When developers consider writing DApps, learning Solidity is typically listed as their #1 task. That’s because Solidity is the only language developers can use to create Ethereum-based smart contracts. However, Solidity remains somewhat lacking in documentation, user support, assertions (ability to test program assumptions), and formal verification (a method to prove a program correct for all inputs).
That’s because Solidity is a very young language, one that continues to surprise users with new security problems. As one developer stated “you don’t know you have a problem until you hit it, and even the best devs in the world – even the creator of the language itself – didn’t see it coming” (Quora).
The immutable nature of Solidity tends to exacerbate these security issues. When a user deploys a smart contract, there no going back to change it. As such, developers are incentivized to keep their code uncomplicated and perform tons of testing. According to best practices, coders should check their code in both the testnet and a private testnet before launching – because of varying results.
This is a bit different than how most developers create code, which consists of “pushing it out into the world to see how it works, keeping track of the bugs, and then going back to drawing board to re-write the code, fix the bugs, and re-releases it.” In essence, a continuing write-release-fix cycle.
For developers that don’t get it right the first time, they risk deploying a smart contract that will exist as long as Ethereum does. In order for an end-user to fully trust the smart contract, the Solidity code is designed to be immutable. As a consequence, some developers recommend that smart contracts contain a built-in ‘kill’ function for the contract ‘just in case’. Without a write-release-fix cycle, coding without security flaws seems to be a precarious endeavor.
Not incidentally, an ongoing issue with Solidity is its vulnerability to attack. In fact,
…there are many examples of attackers exploiting the logic of smart contracts to perform attacks with effects such as draining of funds, gaining an advantage over other users of the smart contract, and rendering the smart contract unusable. These attacks are often devastating due to the huge amounts of value placed in these smart contracts by their users. Due to the novelty and popularity of smart contracts, many of the worst smart contract vulnerabilities may not yet be discovered.” (nccgroup).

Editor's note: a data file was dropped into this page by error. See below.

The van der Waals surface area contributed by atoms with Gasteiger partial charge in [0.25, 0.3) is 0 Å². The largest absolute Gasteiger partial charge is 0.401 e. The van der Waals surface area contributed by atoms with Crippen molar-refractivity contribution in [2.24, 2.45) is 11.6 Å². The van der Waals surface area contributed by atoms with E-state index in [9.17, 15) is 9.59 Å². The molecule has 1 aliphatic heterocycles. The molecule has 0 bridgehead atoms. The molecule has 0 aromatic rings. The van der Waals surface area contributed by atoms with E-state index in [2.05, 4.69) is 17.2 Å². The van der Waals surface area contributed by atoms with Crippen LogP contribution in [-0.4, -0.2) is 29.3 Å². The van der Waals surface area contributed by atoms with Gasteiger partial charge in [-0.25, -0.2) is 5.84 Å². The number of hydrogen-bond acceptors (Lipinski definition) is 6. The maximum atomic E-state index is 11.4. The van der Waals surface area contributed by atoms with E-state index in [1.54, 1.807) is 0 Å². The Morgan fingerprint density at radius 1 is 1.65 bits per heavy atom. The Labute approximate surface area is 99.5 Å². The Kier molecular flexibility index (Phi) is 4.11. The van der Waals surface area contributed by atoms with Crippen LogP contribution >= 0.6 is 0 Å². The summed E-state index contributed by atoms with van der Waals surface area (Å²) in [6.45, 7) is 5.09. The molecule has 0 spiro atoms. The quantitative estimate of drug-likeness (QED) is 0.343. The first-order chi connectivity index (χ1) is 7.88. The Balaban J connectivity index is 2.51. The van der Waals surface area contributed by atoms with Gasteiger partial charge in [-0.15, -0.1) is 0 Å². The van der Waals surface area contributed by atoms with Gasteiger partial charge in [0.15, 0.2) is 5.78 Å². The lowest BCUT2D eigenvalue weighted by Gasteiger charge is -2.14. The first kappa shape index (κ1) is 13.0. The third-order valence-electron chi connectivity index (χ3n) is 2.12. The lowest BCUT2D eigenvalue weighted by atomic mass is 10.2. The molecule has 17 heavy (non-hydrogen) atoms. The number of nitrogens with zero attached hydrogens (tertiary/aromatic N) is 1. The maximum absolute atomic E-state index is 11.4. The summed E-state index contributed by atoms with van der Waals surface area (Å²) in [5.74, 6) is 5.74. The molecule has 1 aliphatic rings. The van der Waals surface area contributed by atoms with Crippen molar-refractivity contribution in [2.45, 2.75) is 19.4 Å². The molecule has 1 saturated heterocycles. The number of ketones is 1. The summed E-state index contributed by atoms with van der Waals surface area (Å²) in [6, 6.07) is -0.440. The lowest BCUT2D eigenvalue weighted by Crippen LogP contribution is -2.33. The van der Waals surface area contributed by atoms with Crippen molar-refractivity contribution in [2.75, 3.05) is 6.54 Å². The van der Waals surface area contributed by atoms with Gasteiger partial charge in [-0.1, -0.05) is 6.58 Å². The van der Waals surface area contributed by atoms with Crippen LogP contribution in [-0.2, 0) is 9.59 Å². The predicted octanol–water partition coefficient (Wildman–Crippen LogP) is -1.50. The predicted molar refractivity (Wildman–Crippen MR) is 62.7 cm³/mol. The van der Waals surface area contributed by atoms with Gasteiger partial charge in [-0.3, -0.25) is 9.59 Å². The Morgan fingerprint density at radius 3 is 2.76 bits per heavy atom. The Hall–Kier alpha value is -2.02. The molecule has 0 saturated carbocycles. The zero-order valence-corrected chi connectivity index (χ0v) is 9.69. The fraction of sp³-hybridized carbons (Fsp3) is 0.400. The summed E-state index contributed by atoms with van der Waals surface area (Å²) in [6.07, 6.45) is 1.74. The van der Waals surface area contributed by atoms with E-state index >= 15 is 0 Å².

The best-known Solidity vulnerability is called a reentrancy attack. To put it simply,
This attack consists on recursively calling the call.value() method in a ERC20 token to extract the ether stored on the contract if the user is not updating the balance of the sender before sending the ether. (Medium)
The most famous reentrancy attack to have occurred is known as The DAO Attack, a $60 million ether theft that occurred in June 2016. In these attacks, a malicious attacker sends ether via a deposit function, quickly withdrawing it via a withdraw function, and then doubling the withdrawal via the fallback function (triggered when the function signature does not match any of the available functions within a Solidity contract).
The fallback function allows the attacker to call upon the withdraw function again before the first withdraw function finishes – and thus before the userBalances variable is updated). In essence, the attacker ix tricking the victim’s account into thinking that it still has ether to withdraw before the victim’s account balance is set to zero. This can be done repetitively until the balance is depleted.
Other Security Issues
Aside from a reentrancy attack, smart contracts are vulnerable to phishing and other types of attacks as well. For instance, an attacker may call upon a wallets transfer function to send Ether. For wallets that self-identify code-wise as tx.origin, that ether will be sent. (tip: use msg.sender instead).
Finally, Solidity users should also be sure not to perform too many external calls in their code. Calls to untrusted contracts can lead to malicious code being executed within a contract (or another contract dependent upon it). If an external contract must be called, developers should mark their code to indicate a potentially unsafe interaction (ie “untrustedClient”).
Unsafe & Unready
With all these security holes, it appears that Solidity is a not-ready-for-prime-time as a programming language. Unfortunately, DApp innovation and development remains hostage to Ethereum. At least until another DApps-friendly platform comes along. For now, developers must employ a language that even the Ethereum recognizes as flawed:
Solidity was started in October 2014 when neither the Ethereum network nor the virtual machine had any real-world testing, the gas costs at that time were even drastically different from what they are now. Furthermore, some of the early design decisions were taken over from Serpent. During the last couple of months, examples and patterns that were initially considered best-practice were exposed to reality and some of them actually turned out to be anti-patterns.(Ethereum.org Blog).
Smart contracts are an ingenious invention, they certainly have enhanced the standing of blockchain technology. But why must they employ Solidity? As a thought experiment, what similar DAPPs might be created by a developer intent on using C++, Python, or another language?
The XTRABYTES platform might offer a potential solution in the long-term. Is a code-agnostic platform that enables DApps developers to code at their heart’s content. As the blockchain space matures, expect demands that alternatives to Solidity exist for creating smart contracts. XTRABYTES will be there.